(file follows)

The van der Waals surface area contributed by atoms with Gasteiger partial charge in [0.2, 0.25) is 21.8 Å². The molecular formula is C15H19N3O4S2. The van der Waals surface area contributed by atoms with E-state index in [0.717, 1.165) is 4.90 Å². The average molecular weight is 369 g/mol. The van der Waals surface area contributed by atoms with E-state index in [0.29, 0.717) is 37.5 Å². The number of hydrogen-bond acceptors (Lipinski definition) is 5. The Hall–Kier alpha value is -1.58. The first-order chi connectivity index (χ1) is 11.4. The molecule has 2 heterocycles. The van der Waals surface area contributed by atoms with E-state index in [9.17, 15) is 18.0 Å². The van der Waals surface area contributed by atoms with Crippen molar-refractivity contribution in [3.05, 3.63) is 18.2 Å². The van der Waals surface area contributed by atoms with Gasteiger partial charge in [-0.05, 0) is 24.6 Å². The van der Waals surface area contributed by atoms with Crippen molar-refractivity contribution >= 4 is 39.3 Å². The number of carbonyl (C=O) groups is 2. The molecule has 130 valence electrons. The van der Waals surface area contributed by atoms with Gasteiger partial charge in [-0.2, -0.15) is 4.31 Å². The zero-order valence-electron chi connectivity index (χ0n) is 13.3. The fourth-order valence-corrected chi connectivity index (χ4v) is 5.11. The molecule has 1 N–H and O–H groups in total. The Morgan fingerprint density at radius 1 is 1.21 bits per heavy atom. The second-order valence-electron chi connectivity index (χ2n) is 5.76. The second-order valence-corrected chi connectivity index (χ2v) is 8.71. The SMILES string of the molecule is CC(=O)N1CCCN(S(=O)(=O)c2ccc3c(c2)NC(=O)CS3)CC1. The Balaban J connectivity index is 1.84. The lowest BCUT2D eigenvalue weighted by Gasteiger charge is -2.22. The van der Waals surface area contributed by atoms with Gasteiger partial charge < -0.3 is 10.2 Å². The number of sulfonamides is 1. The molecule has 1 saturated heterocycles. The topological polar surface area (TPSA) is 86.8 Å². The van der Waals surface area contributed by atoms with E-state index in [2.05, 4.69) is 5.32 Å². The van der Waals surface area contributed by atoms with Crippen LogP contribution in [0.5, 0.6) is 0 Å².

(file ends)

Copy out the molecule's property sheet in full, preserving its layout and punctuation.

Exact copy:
The van der Waals surface area contributed by atoms with Gasteiger partial charge in [0.2, 0.25) is 21.8 Å². The molecular formula is C15H19N3O4S2. The van der Waals surface area contributed by atoms with E-state index in [0.717, 1.165) is 4.90 Å². The average molecular weight is 369 g/mol. The van der Waals surface area contributed by atoms with E-state index in [0.29, 0.717) is 37.5 Å². The number of hydrogen-bond acceptors (Lipinski definition) is 5. The Hall–Kier alpha value is -1.58. The first-order chi connectivity index (χ1) is 11.4. The molecule has 2 heterocycles. The van der Waals surface area contributed by atoms with E-state index in [9.17, 15) is 18.0 Å². The van der Waals surface area contributed by atoms with Crippen molar-refractivity contribution in [3.05, 3.63) is 18.2 Å². The van der Waals surface area contributed by atoms with Gasteiger partial charge in [-0.05, 0) is 24.6 Å². The van der Waals surface area contributed by atoms with Crippen molar-refractivity contribution >= 4 is 39.3 Å². The number of carbonyl (C=O) groups is 2. The molecule has 130 valence electrons. The van der Waals surface area contributed by atoms with Gasteiger partial charge in [-0.2, -0.15) is 4.31 Å². The zero-order valence-electron chi connectivity index (χ0n) is 13.3. The fourth-order valence-corrected chi connectivity index (χ4v) is 5.11. The molecule has 1 N–H and O–H groups in total. The Morgan fingerprint density at radius 1 is 1.21 bits per heavy atom. The second-order valence-electron chi connectivity index (χ2n) is 5.76. The second-order valence-corrected chi connectivity index (χ2v) is 8.71. The SMILES string of the molecule is CC(=O)N1CCCN(S(=O)(=O)c2ccc3c(c2)NC(=O)CS3)CC1. The Balaban J connectivity index is 1.84. The lowest BCUT2D eigenvalue weighted by Gasteiger charge is -2.22. The van der Waals surface area contributed by atoms with Gasteiger partial charge < -0.3 is 10.2 Å². The number of sulfonamides is 1. The molecule has 1 saturated heterocycles. The topological polar surface area (TPSA) is 86.8 Å². The van der Waals surface area contributed by atoms with E-state index in [2.05, 4.69) is 5.32 Å². The van der Waals surface area contributed by atoms with Crippen LogP contribution in [0.5, 0.6) is 0 Å².